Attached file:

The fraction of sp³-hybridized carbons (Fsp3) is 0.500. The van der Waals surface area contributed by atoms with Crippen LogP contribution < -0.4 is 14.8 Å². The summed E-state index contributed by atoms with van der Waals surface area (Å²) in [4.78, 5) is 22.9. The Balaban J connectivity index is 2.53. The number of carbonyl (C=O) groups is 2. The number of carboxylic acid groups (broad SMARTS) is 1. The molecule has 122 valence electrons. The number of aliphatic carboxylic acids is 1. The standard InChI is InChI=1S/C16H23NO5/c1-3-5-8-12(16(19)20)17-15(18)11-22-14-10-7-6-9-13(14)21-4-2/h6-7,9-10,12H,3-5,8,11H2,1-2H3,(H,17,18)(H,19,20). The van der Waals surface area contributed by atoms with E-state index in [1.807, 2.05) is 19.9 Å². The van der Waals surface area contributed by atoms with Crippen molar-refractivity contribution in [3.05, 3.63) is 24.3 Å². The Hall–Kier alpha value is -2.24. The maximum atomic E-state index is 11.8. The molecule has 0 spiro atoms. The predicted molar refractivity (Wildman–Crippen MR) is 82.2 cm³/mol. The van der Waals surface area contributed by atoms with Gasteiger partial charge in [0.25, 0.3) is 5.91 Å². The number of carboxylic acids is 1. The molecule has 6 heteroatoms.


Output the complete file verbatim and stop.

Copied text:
The fraction of sp³-hybridized carbons (Fsp3) is 0.500. The van der Waals surface area contributed by atoms with Crippen LogP contribution < -0.4 is 14.8 Å². The summed E-state index contributed by atoms with van der Waals surface area (Å²) in [4.78, 5) is 22.9. The Balaban J connectivity index is 2.53. The number of carbonyl (C=O) groups is 2. The number of carboxylic acid groups (broad SMARTS) is 1. The molecule has 122 valence electrons. The number of aliphatic carboxylic acids is 1. The standard InChI is InChI=1S/C16H23NO5/c1-3-5-8-12(16(19)20)17-15(18)11-22-14-10-7-6-9-13(14)21-4-2/h6-7,9-10,12H,3-5,8,11H2,1-2H3,(H,17,18)(H,19,20). The van der Waals surface area contributed by atoms with E-state index in [1.807, 2.05) is 19.9 Å². The van der Waals surface area contributed by atoms with Crippen molar-refractivity contribution in [3.05, 3.63) is 24.3 Å². The Hall–Kier alpha value is -2.24. The maximum atomic E-state index is 11.8. The molecule has 0 spiro atoms. The predicted molar refractivity (Wildman–Crippen MR) is 82.2 cm³/mol. The van der Waals surface area contributed by atoms with Gasteiger partial charge in [0.25, 0.3) is 5.91 Å². The number of carboxylic acids is 1. The molecule has 6 heteroatoms.